I don’t see why the mini fridge option is so offensive. We have 3 in our mother’s room at my office (they aren’t allowed in private offices or cubicles) and I would never consider storing my breast milk or pump parts anywhere else. In fact, it’s seen as a bit of a perk that you have access to it at all because those of us with cause to use the room also store our own lunches in there to avoid the communal fridges in the breakroom.

          Reply
          1. BubbleTea*

            I would probably also prefer to have a mini fridge of my own, but my point was that cow’s milk may be pasteurized but that doesn’t mean it doesn’t pose a hypothetical threat to anyone. I haven’t heard of anyone being allergic to or intolerant of breast milk.

            Reply
            1. Pickled Limes*

              A relative of mine was intolerant of breast milk as a baby and had to use soy formula instead, but it’s not a particularly common affliction, and the chances of breast milk in a sealed container impacting any of the other foods in the fridge are minuscule, so I really don’t understand why this is so concerning to some people.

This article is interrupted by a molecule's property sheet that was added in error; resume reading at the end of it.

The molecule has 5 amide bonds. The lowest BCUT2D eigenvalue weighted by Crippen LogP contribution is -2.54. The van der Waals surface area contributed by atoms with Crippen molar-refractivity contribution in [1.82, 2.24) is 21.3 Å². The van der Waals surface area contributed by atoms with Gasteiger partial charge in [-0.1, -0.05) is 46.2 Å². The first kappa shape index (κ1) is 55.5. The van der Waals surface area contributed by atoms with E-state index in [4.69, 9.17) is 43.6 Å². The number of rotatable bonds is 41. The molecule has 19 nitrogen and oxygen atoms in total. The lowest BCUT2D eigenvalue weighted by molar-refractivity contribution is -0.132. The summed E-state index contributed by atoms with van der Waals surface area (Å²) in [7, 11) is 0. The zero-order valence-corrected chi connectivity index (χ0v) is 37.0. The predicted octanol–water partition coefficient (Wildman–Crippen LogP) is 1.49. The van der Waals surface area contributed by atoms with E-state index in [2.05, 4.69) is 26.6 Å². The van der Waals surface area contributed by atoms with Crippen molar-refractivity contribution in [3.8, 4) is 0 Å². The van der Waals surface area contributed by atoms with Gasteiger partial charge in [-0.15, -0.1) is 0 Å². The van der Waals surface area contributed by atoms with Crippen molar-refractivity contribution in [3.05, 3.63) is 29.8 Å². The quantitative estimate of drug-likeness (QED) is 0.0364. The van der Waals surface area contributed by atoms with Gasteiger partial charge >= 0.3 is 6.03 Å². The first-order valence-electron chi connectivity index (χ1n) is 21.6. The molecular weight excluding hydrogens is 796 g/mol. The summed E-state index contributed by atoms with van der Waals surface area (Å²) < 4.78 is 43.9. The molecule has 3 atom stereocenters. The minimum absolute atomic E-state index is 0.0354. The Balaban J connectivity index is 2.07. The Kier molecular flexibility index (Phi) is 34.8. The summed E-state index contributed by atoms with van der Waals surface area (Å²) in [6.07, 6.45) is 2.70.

Reply
              1. Sasha*

                It’s unlikely to have been the breast milk itself – with allergies like CMPA, allergens that the mother has consumed pass through into the breast milk. Several of my friends had to go fully vegan until their child weaned. If they stuck to it, their child could then drink their breast milk with no problems.

                Reply
            2. Worldwalker*

              Me.

              At least as a baby, anyway; I haven’t checked in the subsequent decades. But that was at the “gets colic when drinking it” level, not the “goes into anaphylactic shock if exposed in any way” level.

              Reply
          2. pleaset cheap rolls*